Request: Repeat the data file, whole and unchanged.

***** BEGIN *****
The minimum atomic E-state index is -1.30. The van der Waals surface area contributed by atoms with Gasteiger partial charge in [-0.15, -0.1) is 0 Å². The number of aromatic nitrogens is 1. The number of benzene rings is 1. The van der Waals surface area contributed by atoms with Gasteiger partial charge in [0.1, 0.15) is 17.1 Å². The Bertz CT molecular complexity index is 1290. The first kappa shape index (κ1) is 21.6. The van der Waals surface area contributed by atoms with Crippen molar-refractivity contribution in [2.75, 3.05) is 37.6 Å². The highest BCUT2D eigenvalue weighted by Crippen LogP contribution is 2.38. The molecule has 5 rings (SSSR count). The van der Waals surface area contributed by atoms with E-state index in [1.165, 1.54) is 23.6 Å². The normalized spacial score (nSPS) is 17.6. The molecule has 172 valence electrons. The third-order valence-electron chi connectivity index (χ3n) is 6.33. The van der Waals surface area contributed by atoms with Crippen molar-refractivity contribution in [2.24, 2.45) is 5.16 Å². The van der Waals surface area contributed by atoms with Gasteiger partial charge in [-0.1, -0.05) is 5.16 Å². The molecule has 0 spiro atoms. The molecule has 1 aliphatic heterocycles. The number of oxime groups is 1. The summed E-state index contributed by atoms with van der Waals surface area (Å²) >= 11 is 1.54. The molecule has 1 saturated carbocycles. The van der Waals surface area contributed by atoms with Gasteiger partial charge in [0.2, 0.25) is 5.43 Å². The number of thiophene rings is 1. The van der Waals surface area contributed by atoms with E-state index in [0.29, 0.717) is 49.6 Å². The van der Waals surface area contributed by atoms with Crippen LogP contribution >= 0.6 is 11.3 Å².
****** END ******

The minimum atomic E-state index is -1.30. The van der Waals surface area contributed by atoms with Gasteiger partial charge in [-0.15, -0.1) is 0 Å². The number of aromatic nitrogens is 1. The number of benzene rings is 1. The van der Waals surface area contributed by atoms with Gasteiger partial charge in [0.1, 0.15) is 17.1 Å². The Bertz CT molecular complexity index is 1290. The first kappa shape index (κ1) is 21.6. The van der Waals surface area contributed by atoms with Crippen molar-refractivity contribution in [2.75, 3.05) is 37.6 Å². The highest BCUT2D eigenvalue weighted by Crippen LogP contribution is 2.38. The molecule has 5 rings (SSSR count). The van der Waals surface area contributed by atoms with E-state index in [1.165, 1.54) is 23.6 Å². The normalized spacial score (nSPS) is 17.6. The molecule has 172 valence electrons. The third-order valence-electron chi connectivity index (χ3n) is 6.33. The van der Waals surface area contributed by atoms with Crippen molar-refractivity contribution in [2.24, 2.45) is 5.16 Å². The van der Waals surface area contributed by atoms with Gasteiger partial charge in [-0.1, -0.05) is 5.16 Å². The molecule has 0 spiro atoms. The molecule has 1 aliphatic heterocycles. The number of oxime groups is 1. The summed E-state index contributed by atoms with van der Waals surface area (Å²) >= 11 is 1.54. The molecule has 1 saturated carbocycles. The van der Waals surface area contributed by atoms with Gasteiger partial charge in [0.2, 0.25) is 5.43 Å². The number of thiophene rings is 1. The van der Waals surface area contributed by atoms with E-state index in [0.29, 0.717) is 49.6 Å². The van der Waals surface area contributed by atoms with Crippen LogP contribution >= 0.6 is 11.3 Å².